• kier scott

Paint Your Picture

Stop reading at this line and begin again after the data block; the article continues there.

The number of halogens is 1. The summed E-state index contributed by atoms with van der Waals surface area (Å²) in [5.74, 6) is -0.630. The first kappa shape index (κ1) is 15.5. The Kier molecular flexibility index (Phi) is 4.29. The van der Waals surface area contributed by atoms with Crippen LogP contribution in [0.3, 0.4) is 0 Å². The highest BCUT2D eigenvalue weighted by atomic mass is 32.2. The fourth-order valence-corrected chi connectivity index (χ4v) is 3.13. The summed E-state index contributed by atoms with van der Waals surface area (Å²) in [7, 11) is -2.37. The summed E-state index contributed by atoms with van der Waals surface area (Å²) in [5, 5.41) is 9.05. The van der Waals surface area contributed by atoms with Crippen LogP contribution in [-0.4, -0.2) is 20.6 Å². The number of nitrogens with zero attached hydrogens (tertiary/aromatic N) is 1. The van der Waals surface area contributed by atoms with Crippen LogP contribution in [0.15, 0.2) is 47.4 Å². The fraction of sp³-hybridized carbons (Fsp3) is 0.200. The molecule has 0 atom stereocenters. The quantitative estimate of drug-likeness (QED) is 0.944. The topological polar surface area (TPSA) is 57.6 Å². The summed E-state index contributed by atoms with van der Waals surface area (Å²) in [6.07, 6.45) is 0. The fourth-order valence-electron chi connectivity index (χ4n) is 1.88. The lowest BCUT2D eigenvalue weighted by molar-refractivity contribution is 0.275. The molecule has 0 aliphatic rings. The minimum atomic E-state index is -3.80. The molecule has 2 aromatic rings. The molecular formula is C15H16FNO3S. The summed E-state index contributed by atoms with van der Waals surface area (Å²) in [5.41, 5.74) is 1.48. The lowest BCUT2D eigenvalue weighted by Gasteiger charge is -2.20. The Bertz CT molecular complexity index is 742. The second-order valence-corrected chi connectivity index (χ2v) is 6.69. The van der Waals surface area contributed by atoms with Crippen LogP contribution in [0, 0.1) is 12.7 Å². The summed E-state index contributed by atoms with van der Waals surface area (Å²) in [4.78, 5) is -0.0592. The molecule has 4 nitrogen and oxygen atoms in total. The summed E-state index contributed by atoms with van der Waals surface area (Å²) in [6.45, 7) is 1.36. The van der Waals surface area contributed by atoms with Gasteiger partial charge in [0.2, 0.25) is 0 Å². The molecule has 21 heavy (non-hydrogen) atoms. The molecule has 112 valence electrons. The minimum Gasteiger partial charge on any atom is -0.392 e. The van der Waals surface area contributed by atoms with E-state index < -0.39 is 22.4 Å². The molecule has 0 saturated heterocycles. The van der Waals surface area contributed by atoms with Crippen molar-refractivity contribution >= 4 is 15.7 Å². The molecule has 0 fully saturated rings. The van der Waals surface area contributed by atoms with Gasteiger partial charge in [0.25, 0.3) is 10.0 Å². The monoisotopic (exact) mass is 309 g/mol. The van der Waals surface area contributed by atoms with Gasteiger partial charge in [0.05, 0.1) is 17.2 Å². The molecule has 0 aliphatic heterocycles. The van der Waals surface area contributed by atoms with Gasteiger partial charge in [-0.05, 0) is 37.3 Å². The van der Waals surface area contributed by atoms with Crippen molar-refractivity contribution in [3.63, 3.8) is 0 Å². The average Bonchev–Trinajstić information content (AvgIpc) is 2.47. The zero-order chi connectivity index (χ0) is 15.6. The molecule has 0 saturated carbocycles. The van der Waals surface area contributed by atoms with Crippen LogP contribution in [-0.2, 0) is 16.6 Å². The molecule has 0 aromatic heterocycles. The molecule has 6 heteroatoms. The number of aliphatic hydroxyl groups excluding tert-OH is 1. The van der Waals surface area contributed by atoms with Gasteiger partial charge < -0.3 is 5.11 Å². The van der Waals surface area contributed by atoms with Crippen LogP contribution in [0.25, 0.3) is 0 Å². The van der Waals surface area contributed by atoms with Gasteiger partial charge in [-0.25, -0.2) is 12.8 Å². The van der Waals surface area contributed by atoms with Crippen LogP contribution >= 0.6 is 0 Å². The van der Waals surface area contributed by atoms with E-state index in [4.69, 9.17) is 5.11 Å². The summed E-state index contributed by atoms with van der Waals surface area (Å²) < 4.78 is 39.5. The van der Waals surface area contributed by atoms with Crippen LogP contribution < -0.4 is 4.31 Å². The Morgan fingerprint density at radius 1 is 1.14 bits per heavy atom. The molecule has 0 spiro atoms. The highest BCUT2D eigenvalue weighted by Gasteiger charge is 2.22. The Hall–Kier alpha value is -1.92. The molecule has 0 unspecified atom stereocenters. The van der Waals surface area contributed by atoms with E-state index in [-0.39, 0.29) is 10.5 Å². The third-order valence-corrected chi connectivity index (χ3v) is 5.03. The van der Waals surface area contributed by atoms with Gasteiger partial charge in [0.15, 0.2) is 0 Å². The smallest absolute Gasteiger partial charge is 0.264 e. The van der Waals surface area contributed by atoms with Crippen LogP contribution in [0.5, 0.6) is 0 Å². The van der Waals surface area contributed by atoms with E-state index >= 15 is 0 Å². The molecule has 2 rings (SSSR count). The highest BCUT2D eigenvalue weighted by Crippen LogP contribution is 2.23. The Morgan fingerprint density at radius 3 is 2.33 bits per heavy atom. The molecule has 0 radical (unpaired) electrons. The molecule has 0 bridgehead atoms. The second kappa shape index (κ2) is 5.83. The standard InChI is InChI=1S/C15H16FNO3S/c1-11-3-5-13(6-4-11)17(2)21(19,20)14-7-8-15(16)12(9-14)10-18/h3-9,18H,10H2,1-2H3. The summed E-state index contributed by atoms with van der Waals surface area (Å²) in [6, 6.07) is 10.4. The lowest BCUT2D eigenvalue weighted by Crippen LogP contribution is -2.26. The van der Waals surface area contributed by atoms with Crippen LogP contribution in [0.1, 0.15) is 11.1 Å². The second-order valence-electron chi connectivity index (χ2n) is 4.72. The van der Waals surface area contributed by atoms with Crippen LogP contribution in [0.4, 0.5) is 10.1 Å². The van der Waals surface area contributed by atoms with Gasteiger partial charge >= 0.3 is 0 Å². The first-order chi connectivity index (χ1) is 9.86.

Something my dad told me was “paint your picture.” Meaning, above all else have the dog work in the way you want. Not what other people want. Not what’s popular. What you want. Which is actually quite empowering. Now I still believe in a few standbys. Like I believe you should have square flanks, a good stop and a steady and straight walk up. That’s something that virtually everybody is looking for. What I’m talking about are those little things. Like all dogs should cover stock but you can influence how they cover. All dogs react to pressure from the stock but you can influence how as well. That’s just the tip of the iceberg. It does leave the obvious question however. How? How do you influence those nuances? Well for starters normally handlers styles get imprinted on their dogs to one degree or another. That's just an unconscious by product. But you can be more actionable. What I like to do is leave the dog alone when it is doing what I like. That’s when I sit back and admire the picture I’m painting. I believe that not handling your dog is a reward to your dog. It’s a nonverbal communication of, you're doing well and I trust you. But to contradict myself slightly, the moments can come during your handling as well. It could be the flank style that you had been desiring. Or it can be that perfect pen you had dreamed of. But in those moments I will still try and do the same thing as much as I can. I certainly don’t over handle them and I certainly monitor my tones and body language to remain calm and collected. With some dogs those moments can be few and far in between but they can be almost spiritually gratifying. I’d be lying if I said that I haven't been borderline emotional in those moments. I mean winning trials is great but having your picture be painted the way you want is far more personal and far more gratifying. It’s what makes me excited to go trial. I want to show off the picture I've painted.

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